Tim Gregorski, Editor in Chief
8725 W. Higgins Road, Suite 600
Chicago, IL 60631

Dear Mr. Gregorski,

The U.S. Environmental Protection Agency currently is considering regulation of the disposal of coal combustion products (CCPs), including fly ash, as "hazardous wastes." Following the spill of nearly 5.5 million cubic yards (1 billion gallons) of coal ash at the Tennessee Valley Authority's Kingston, Tenn., plant on Dec. 22, 2008, the agency has been under pressure from Congress and environmental advocacy groups to look beyond the cause of the spill "a failure of containment" to include review of the material itself. Fortunately, no serious injuries or deaths resulted from the spill. Some of the ash ended up in the Emory River. Media coverage has been consistently littered with descriptions of the material as "hazardous" or "toxic" even though there is no evidence to support the use of these terms. Though some damage to the environment and wildlife did occur, it stands to reason that if 1 billion gallons of any substance, even milk, is released into a river there would be danger to wildlife. Testing to date has consistently shown that this damage is neither permanent nor a threat to public health and safety. As expected, law firms, led by Erin Brockovich, investigated the area immediately following the spill to convince local residents of the dangers and hazards they have endured living in proximity to the Kingston plant.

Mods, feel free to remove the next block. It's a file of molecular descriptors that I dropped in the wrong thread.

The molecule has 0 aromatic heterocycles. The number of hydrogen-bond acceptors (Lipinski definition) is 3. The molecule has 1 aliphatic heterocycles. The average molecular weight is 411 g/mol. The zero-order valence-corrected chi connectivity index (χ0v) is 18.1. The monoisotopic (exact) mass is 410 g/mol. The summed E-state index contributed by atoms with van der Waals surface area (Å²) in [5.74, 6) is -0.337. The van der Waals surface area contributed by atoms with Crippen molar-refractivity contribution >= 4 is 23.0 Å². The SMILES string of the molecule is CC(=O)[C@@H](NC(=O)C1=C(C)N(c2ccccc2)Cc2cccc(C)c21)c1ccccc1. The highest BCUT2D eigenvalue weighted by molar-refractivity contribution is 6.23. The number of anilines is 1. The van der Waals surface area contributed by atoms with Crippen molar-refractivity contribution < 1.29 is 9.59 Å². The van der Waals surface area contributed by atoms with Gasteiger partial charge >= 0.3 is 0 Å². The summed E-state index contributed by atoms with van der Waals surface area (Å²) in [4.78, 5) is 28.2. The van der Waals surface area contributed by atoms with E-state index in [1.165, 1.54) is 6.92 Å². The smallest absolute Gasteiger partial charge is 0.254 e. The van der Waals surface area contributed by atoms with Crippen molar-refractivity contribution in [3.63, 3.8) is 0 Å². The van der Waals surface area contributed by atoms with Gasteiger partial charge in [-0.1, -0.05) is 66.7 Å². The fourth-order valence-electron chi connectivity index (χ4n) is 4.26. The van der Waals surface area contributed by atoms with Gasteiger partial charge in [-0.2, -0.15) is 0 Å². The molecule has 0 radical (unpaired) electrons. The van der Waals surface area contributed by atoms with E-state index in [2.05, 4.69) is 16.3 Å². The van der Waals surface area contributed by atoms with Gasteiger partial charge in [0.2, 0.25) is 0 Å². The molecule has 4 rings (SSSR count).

Why should this matter to the readers of Concrete Construction? If EPA elects to regulate disposal of fly ash as a hazardous waste, the stigma attached to the material used in construction projects would cause the beneficial use of fly ash to improve concrete strength and durability will come to a rapid halt. Fly ash has been an important ingredient in concrete for many decades. Not only has fly ash been important to the manufacture of high-performance concrete, it has helped improved durability by reducing permeability and mitigating alkali silica reactions.

In our discussions with specifiers and concrete producers, the threat of litigation resulting from the inclusion of a hazardous waste in a project is sufficient to eliminate ash use. As demonstrated in the "sulfate wars" in Southern California in recent years, lawyers will use "potential" damage as a basis to file suits and squeeze settlements from defendants who may not have the financial ability to litigate cases to a full conclusion.

In addition to litigation concerns, producers would be required to handle fly ash as a hazardous waste until the material actually was batched into a concrete mixer. This would require special training for personnel and special personal protection equipment.

It is not clear if utility companies would even allow fly ash into the marketplace for fear of litigation if the hazardous ruling is made. In addition, there would be significant impacts on contracts between utility companies and ash marketing companies.

There are many additional negative impacts of a hazardous determination beyond the uses in cement and concrete. On July 24, 2009, a delegation of end users made presentations to Mathy Stanislaus, EPA assistant administrator for solid waste and emergency response. It was made clear that beneficial uses in cement and concrete, wallboard manufacture, agriculture, and geotechnical applications would be seriously crippled if not destroyed by such as ruling.

Those who are interested in seeing concrete continue to contribute to sustainable construction practice should take notice of this situation. The EPA intends to publish a regulation in the Federal Register in December. If you are concerned, it is not too late to let the EPA and congress know.


Thomas H. Adams
Executive Director
American Coal Ash Association
15200 E. Girard Ave., Suite 3050
Aurora, CO 80014